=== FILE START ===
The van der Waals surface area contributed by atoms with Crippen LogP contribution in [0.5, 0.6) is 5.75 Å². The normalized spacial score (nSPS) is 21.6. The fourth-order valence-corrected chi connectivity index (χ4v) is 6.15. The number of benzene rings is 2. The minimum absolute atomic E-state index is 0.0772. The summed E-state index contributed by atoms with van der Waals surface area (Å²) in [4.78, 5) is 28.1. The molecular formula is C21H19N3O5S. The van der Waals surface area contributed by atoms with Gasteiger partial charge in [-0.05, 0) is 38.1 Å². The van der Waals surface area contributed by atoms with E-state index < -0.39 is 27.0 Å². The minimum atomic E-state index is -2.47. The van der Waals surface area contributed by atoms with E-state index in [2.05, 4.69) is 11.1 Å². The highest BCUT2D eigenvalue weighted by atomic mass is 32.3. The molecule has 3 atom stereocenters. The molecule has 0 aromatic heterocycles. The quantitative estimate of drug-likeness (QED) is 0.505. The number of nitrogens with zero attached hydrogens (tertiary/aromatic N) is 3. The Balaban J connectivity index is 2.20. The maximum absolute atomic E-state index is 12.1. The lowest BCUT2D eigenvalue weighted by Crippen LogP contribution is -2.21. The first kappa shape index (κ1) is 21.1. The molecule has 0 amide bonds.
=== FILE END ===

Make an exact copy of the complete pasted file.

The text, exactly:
The van der Waals surface area contributed by atoms with Crippen LogP contribution in [0.5, 0.6) is 5.75 Å². The normalized spacial score (nSPS) is 21.6. The fourth-order valence-corrected chi connectivity index (χ4v) is 6.15. The number of benzene rings is 2. The minimum absolute atomic E-state index is 0.0772. The summed E-state index contributed by atoms with van der Waals surface area (Å²) in [4.78, 5) is 28.1. The molecular formula is C21H19N3O5S. The van der Waals surface area contributed by atoms with Gasteiger partial charge in [-0.05, 0) is 38.1 Å². The van der Waals surface area contributed by atoms with E-state index < -0.39 is 27.0 Å². The minimum atomic E-state index is -2.47. The van der Waals surface area contributed by atoms with E-state index in [2.05, 4.69) is 11.1 Å². The highest BCUT2D eigenvalue weighted by atomic mass is 32.3. The molecule has 3 atom stereocenters. The molecule has 0 aromatic heterocycles. The quantitative estimate of drug-likeness (QED) is 0.505. The number of nitrogens with zero attached hydrogens (tertiary/aromatic N) is 3. The Balaban J connectivity index is 2.20. The maximum absolute atomic E-state index is 12.1. The lowest BCUT2D eigenvalue weighted by Crippen LogP contribution is -2.21. The first kappa shape index (κ1) is 21.1. The molecule has 0 amide bonds.